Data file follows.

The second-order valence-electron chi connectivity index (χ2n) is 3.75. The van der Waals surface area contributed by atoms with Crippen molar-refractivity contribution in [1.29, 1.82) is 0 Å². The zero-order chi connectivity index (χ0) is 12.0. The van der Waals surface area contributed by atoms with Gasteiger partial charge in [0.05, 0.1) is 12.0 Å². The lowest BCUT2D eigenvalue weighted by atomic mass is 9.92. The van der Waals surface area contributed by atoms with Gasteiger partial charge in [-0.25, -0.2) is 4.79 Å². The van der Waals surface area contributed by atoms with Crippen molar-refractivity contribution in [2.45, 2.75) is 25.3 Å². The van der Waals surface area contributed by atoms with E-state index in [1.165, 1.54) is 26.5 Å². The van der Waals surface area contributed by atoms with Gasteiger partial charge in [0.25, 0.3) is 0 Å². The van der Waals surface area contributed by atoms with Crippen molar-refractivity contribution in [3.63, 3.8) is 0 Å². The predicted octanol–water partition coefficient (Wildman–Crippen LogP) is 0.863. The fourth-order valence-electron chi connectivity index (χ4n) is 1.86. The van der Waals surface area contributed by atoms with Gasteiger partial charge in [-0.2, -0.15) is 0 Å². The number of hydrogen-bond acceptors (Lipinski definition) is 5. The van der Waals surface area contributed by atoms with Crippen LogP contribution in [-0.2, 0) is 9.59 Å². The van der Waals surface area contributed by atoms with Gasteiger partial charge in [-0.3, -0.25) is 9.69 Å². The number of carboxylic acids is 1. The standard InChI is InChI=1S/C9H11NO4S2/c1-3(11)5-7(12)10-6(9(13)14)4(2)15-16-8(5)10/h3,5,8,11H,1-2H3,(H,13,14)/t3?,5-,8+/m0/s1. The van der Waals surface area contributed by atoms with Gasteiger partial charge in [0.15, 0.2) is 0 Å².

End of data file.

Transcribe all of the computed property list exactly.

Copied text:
The second-order valence-electron chi connectivity index (χ2n) is 3.75. The van der Waals surface area contributed by atoms with Crippen molar-refractivity contribution in [1.29, 1.82) is 0 Å². The zero-order chi connectivity index (χ0) is 12.0. The van der Waals surface area contributed by atoms with Gasteiger partial charge in [0.05, 0.1) is 12.0 Å². The lowest BCUT2D eigenvalue weighted by atomic mass is 9.92. The van der Waals surface area contributed by atoms with Gasteiger partial charge in [-0.25, -0.2) is 4.79 Å². The van der Waals surface area contributed by atoms with Crippen molar-refractivity contribution in [2.45, 2.75) is 25.3 Å². The van der Waals surface area contributed by atoms with E-state index in [1.165, 1.54) is 26.5 Å². The van der Waals surface area contributed by atoms with Gasteiger partial charge in [0.25, 0.3) is 0 Å². The van der Waals surface area contributed by atoms with Crippen molar-refractivity contribution in [3.63, 3.8) is 0 Å². The predicted octanol–water partition coefficient (Wildman–Crippen LogP) is 0.863. The fourth-order valence-electron chi connectivity index (χ4n) is 1.86. The van der Waals surface area contributed by atoms with Gasteiger partial charge in [-0.2, -0.15) is 0 Å². The number of hydrogen-bond acceptors (Lipinski definition) is 5. The van der Waals surface area contributed by atoms with Crippen LogP contribution in [-0.2, 0) is 9.59 Å². The van der Waals surface area contributed by atoms with Gasteiger partial charge in [-0.3, -0.25) is 9.69 Å². The number of carboxylic acids is 1. The standard InChI is InChI=1S/C9H11NO4S2/c1-3(11)5-7(12)10-6(9(13)14)4(2)15-16-8(5)10/h3,5,8,11H,1-2H3,(H,13,14)/t3?,5-,8+/m0/s1. The van der Waals surface area contributed by atoms with Gasteiger partial charge in [0.15, 0.2) is 0 Å².